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What to Know About Solo 401(k)s

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The word “solo” in “solo 401(k)” might lead one to think there’s little opportunity for helping a large number of clients. But with the entrepreneurial spirit still alive and kicking in the U.S., despite the pandemic’s blows to small businesses, it might be time to reconsider. For some perspective on the subject, we approached Tom Granger, Second Vice President, Qualified Plans, for Security Benefit, to get his views.

BENEFITSPRO: What is the opportunity for advisors with small businesses and solo enterprises, and their retirement savings plans?

TOM GRANGER: We are seeing the gig-economy on the rise, particularly since the start of the COVID-19 pandemic. For these workers, solo 401(k) plans are the ideal solution because they allow considerable contribution flexibility and plan design. Financial advisors have an opportunity to address this shift with their clients and offer unique solutions that may allow for optimal growth of retirement savings amid the continued impact of the COVID-19 pandemic and beyond.

Are there comparable 401(k) alternatives that participants in select earning brackets should consider?

There are some powerful and agile solutions available that can provide freelancers and gig workers with added flexibility. One particular solution for these one-person businesses, and freelancers looking to save, is a solo 401 (k) plan which is designed for businesses without employees.

Business owners can choose a traditional pre-tax 401(k) in which ‘salary deferral’ contributions reduce their income in the year they are made. Alternatively, individuals can choose a Roth after-tax Solo 401(k) in which contributions are not made on a pre-tax basis, however distributions can be taken tax-free if certain requirements are met.

How do these non-traditional defined contribution plans work for small businesses and the gig economy—what segments are impacted?

Small business owners and freelancers who choose to invest in a Solo 401(k) also may have the opportunity to borrow from themselves via a participant loan from the Plan, which may allow individuals seeking quick capital to become their own investor.

How do these non-traditional defined contribution plans work for small businesses and the gig economy—what segments are impacted?

Solo 401(k)s offer higher contribution limits, up to $64,500 per year for those age 50 or older, allowing additional flexibility for small business owners. These plans also allow individuals to choose their preferred tax advantage, pre-tax salary deferrals or after-tax Roth contributions up to $19,500 or $26,000 if age 50 or older.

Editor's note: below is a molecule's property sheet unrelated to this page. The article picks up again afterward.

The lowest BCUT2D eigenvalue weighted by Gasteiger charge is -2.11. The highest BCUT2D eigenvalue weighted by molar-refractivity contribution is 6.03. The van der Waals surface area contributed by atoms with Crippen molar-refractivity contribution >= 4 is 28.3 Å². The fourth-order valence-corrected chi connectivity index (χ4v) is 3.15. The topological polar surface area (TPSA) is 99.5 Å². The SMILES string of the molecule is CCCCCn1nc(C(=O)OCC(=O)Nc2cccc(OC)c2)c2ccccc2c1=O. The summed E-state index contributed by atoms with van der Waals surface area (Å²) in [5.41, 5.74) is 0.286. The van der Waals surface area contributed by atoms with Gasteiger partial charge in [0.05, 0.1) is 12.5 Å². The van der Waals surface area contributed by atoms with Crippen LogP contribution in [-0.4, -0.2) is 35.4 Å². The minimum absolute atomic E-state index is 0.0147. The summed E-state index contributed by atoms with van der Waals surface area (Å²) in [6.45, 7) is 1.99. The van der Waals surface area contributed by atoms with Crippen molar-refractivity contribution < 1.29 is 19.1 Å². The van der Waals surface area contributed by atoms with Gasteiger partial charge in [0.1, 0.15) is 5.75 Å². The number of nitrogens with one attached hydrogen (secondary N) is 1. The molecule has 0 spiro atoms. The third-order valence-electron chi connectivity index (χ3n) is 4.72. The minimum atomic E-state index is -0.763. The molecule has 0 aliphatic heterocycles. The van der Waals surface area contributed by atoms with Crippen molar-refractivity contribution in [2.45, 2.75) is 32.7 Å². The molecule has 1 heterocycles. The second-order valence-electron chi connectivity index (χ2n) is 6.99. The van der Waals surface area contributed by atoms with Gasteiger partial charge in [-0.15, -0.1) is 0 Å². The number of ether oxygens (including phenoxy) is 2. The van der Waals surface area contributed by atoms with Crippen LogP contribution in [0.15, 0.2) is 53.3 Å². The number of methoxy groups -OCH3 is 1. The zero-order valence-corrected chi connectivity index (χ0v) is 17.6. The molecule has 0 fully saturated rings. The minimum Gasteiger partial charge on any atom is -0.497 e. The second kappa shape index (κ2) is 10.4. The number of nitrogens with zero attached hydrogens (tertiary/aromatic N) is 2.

Additionally, with a Solo 401(k) plan, since the individual is self-employed, they can contribute both as the employee and the employer, which may allow the individual to exceed the typical 25 percent of their income, in some cases the contributions as a percent of income can range as high as 90%.

Are there specific strategies, tools or solutions that would prove effective for these clients to consider?

There are primarily four areas they need to thoroughly examine before identifying the right plan for their small business or freelancing clients. These include:

  1. Fiduciary options: This depends on factors like plan size, budget, control over plan’s investment as well as administrative responsibilities and liabilities one would be expected to undertake as part of sponsoring/joining the plan
  2. Plan sponsor engagement and satisfaction: This includes addressing questions like: is the plan document up to date from a regulatory perspective? Is making contributions easy and efficient? Are the providers sharing valuable tools to help aid the process?
  3. Investments: this includes identifying asset classes covered, assessing the share class, average expense ratio and performance relative to peers
  4. Employee Engagement: this includes ensuring access to the right experts and education resources around the plan

How should advisors approach existing Solo (k) plan participants?

Today, financial advisors have the opportunity to educate the growing gig economy about solutions like Solo 401(k)s. To make their service offerings more compelling, advisors will need to be fully equipped with access to educational materials, technology solutions and a broad range of investments to help clients navigate the complicated world of retirement options.

With more and more Americans opting to freelance and gig workers seeking additional flexibility, advisors can choose to educate their clients about the features and benefits  of Solo 401(k) plans, as well as the advantages of such plans over other available options like a traditional IRA.

This can be done effectively by entering strategic partnerships with retirement solution providers and easy-to-use platforms that can help maintain client engagement.

For example, a simple but effective idea is to use digitized platforms to engage with and offer solutions. Doing so can not only help cut down on the amount of time financial advisors usually spend guiding their clients through plans, they also give clients the option to check in or learn more at their own speed.

Clients who are more aware of the intricacies of their plans can develop a deeper understanding of their financial advisors’ plan recommendations.

Additionally, in the right circumstances, a combination of the Solo 401(k) Plan and a Cash Balance Plan can be a powerful tool in helping an individual save a lot of money for retirement, in a short period of time.